Gina Tonic (@ginatonicnyc) is a NYC-based drag queen, singer and actress who uses her love for music and theater to drive her identity as a drag performer. As the self-proclaimed “Bob Ross of Drag,” Gina Tonic is a colorful drag queen with a flashy fashion sense inspired by the 50s, 60s, and 70s. For Gina, drag is a perfect tool for expanding the limits of gender, while allowing her to “cosplay as her wildest dreams.”
Originally hailing from Los Angeles, California, Gina came to New York City to pursue a career in theater. “I loved working with groups of people and bringing a vision to life,” Gina tells In The Know. “I think my background as a theater artist really informed my drag because I do drag performances that are just a full-on production.” Gina treats each drag performance as a complex stage show, constantly factoring in the audience experience and maintaining a detailed step-by-step approach.
Gina’s look and personality is inspired by iconic actresses like Bette Midler, and singers like Barbra Streisand and Lady Gaga, as well as the powerful women that were a part of Gina’s upbringing. “I think that my drag is just truly such an homage to all the powerful women in society and in my life, like my mom and my sister,” says Gina. “A lot of people critique drag as making fun of women. But I think it’s about embracing women and femininity.”
Gina feels that her character has evolved quite a bit over the years, especially when it comes to her outfits and glam. “A lot of my original drag outfits were all from thrift stores,” Gina tells In The Know. “And then I learned how to sew, which really evolved my fashion a lot because then I could create fancier, prettier custom outfits.”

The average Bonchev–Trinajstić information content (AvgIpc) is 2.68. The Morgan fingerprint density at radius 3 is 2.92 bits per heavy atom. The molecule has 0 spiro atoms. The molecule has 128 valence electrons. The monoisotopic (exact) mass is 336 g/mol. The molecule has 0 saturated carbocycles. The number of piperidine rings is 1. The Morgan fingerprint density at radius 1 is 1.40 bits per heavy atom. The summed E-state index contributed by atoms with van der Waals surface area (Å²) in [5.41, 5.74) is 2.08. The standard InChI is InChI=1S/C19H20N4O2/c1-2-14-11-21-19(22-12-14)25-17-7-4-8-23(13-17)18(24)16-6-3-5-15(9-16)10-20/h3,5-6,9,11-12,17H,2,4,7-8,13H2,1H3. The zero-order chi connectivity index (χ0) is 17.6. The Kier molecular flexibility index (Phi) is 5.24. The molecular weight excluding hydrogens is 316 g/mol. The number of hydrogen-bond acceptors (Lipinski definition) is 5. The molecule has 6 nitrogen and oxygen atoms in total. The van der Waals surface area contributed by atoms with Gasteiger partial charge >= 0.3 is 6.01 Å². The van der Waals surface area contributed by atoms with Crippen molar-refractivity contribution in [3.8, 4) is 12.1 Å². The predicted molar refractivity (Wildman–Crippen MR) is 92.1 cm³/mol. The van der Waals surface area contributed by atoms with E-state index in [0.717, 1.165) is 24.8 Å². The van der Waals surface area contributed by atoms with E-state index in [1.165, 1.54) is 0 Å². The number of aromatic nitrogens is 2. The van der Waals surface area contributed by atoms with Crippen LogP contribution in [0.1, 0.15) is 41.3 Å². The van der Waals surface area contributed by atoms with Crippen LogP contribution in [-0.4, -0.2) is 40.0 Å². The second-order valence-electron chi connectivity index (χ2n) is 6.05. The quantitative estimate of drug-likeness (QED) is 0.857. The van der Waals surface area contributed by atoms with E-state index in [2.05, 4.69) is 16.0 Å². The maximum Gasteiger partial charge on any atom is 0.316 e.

Gina loves creating her own 50s, 60s, and 70s-inspired looks, mixed with current trends, to create a “past-meets-present” kind of vibe. Her looks are all pooled from her own imagination, which gives her a unique style that’s impossible to replicate.
When it comes to Gina’s performances, preparation is key. “I use every chance I get to work on my art, my craft, and my shows,” says Gina, who says that she’ll spend the entire week leading up to a show by doing things like making costumes, preparing props, and envisioning the makeup looks. “I really hope to show people how much work and passion goes into drag,” Gina tells In The Know. “You may only see the 2-hour show I do on stage, but there’s so much that goes on behind the scenes that no one ever gets to see.”
Based on Gina’s amazing work ethic, it’s easy to see that the performer has a background in theater directing. “I’ve really become a one-person theater company,” says Gina. While Gina is performing, she uses her “director brain” to “figure out what the audience is seeing and how they’re experiencing it all and taking it all in.”
Beyond the performances themselves, Gina loves that drag has created a culture where performance art can be used to make important comments about gender and self-expression. “I’ve tried to go back to working other jobs,” she says. “But I always come back to drag because it’s truly at the heart and soul of what I love to do.”